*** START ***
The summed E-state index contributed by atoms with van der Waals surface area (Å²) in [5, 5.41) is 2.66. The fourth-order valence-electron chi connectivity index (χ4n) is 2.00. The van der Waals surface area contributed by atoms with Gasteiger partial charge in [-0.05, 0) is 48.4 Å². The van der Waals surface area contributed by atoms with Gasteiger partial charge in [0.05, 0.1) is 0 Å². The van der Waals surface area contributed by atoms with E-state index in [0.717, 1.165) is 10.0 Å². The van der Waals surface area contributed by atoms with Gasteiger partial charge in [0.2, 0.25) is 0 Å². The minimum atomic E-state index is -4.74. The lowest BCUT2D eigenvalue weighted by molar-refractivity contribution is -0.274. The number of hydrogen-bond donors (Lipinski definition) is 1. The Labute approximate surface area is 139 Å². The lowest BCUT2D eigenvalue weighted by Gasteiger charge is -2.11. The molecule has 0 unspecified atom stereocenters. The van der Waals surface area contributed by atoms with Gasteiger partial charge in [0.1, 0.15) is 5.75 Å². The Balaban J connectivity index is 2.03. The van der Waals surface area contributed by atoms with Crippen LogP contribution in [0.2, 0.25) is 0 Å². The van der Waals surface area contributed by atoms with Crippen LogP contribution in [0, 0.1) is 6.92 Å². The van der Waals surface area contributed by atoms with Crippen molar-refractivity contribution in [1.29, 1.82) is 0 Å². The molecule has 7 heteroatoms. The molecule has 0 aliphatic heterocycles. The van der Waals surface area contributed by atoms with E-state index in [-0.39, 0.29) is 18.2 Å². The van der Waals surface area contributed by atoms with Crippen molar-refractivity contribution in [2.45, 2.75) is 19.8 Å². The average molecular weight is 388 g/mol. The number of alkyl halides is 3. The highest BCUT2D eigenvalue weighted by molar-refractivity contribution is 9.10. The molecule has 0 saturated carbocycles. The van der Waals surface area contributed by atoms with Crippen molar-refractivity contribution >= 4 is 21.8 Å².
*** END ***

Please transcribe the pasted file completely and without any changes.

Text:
The summed E-state index contributed by atoms with van der Waals surface area (Å²) in [5, 5.41) is 2.66. The fourth-order valence-electron chi connectivity index (χ4n) is 2.00. The van der Waals surface area contributed by atoms with Gasteiger partial charge in [-0.05, 0) is 48.4 Å². The van der Waals surface area contributed by atoms with Gasteiger partial charge in [0.05, 0.1) is 0 Å². The van der Waals surface area contributed by atoms with E-state index in [0.717, 1.165) is 10.0 Å². The van der Waals surface area contributed by atoms with Gasteiger partial charge in [0.2, 0.25) is 0 Å². The minimum atomic E-state index is -4.74. The lowest BCUT2D eigenvalue weighted by molar-refractivity contribution is -0.274. The number of hydrogen-bond donors (Lipinski definition) is 1. The Labute approximate surface area is 139 Å². The lowest BCUT2D eigenvalue weighted by Gasteiger charge is -2.11. The molecule has 0 unspecified atom stereocenters. The van der Waals surface area contributed by atoms with Gasteiger partial charge in [0.1, 0.15) is 5.75 Å². The Balaban J connectivity index is 2.03. The van der Waals surface area contributed by atoms with Crippen LogP contribution in [0.2, 0.25) is 0 Å². The van der Waals surface area contributed by atoms with Crippen LogP contribution in [0, 0.1) is 6.92 Å². The van der Waals surface area contributed by atoms with Crippen molar-refractivity contribution in [1.29, 1.82) is 0 Å². The molecule has 7 heteroatoms. The molecule has 0 aliphatic heterocycles. The van der Waals surface area contributed by atoms with E-state index in [-0.39, 0.29) is 18.2 Å². The van der Waals surface area contributed by atoms with Crippen molar-refractivity contribution in [2.45, 2.75) is 19.8 Å². The average molecular weight is 388 g/mol. The number of alkyl halides is 3. The highest BCUT2D eigenvalue weighted by molar-refractivity contribution is 9.10. The molecule has 0 saturated carbocycles. The van der Waals surface area contributed by atoms with Crippen molar-refractivity contribution >= 4 is 21.8 Å².